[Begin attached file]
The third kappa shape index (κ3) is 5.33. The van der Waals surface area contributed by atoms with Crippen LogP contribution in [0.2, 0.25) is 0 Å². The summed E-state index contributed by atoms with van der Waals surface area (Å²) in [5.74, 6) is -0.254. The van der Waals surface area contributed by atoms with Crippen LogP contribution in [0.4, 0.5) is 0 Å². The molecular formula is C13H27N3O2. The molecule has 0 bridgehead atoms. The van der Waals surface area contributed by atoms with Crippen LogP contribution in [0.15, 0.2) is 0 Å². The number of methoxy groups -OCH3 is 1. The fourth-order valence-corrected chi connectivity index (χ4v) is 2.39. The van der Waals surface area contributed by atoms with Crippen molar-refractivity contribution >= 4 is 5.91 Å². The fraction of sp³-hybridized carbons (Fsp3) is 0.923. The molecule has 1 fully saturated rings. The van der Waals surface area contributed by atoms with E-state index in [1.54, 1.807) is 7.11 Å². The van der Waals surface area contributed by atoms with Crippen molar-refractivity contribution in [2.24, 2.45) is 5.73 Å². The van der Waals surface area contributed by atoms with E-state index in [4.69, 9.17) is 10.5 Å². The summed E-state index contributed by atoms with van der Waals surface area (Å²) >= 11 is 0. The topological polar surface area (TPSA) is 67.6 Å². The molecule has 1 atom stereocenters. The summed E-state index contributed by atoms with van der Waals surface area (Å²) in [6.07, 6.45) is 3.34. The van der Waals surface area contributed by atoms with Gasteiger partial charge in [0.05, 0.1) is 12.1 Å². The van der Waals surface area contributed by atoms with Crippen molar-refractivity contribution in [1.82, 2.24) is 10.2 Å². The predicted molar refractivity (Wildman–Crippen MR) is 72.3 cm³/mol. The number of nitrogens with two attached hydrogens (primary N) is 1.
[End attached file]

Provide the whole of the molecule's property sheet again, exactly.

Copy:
The third kappa shape index (κ3) is 5.33. The van der Waals surface area contributed by atoms with Crippen LogP contribution in [0.2, 0.25) is 0 Å². The summed E-state index contributed by atoms with van der Waals surface area (Å²) in [5.74, 6) is -0.254. The van der Waals surface area contributed by atoms with Crippen LogP contribution in [0.4, 0.5) is 0 Å². The molecular formula is C13H27N3O2. The molecule has 0 bridgehead atoms. The van der Waals surface area contributed by atoms with Crippen LogP contribution in [0.15, 0.2) is 0 Å². The number of methoxy groups -OCH3 is 1. The fourth-order valence-corrected chi connectivity index (χ4v) is 2.39. The van der Waals surface area contributed by atoms with Crippen molar-refractivity contribution >= 4 is 5.91 Å². The fraction of sp³-hybridized carbons (Fsp3) is 0.923. The molecule has 1 fully saturated rings. The van der Waals surface area contributed by atoms with E-state index in [1.54, 1.807) is 7.11 Å². The van der Waals surface area contributed by atoms with Crippen molar-refractivity contribution in [2.24, 2.45) is 5.73 Å². The van der Waals surface area contributed by atoms with E-state index in [4.69, 9.17) is 10.5 Å². The summed E-state index contributed by atoms with van der Waals surface area (Å²) >= 11 is 0. The topological polar surface area (TPSA) is 67.6 Å². The molecule has 1 atom stereocenters. The summed E-state index contributed by atoms with van der Waals surface area (Å²) in [6.07, 6.45) is 3.34. The van der Waals surface area contributed by atoms with Gasteiger partial charge in [0.05, 0.1) is 12.1 Å². The van der Waals surface area contributed by atoms with Crippen molar-refractivity contribution in [1.82, 2.24) is 10.2 Å². The predicted molar refractivity (Wildman–Crippen MR) is 72.3 cm³/mol. The number of nitrogens with two attached hydrogens (primary N) is 1.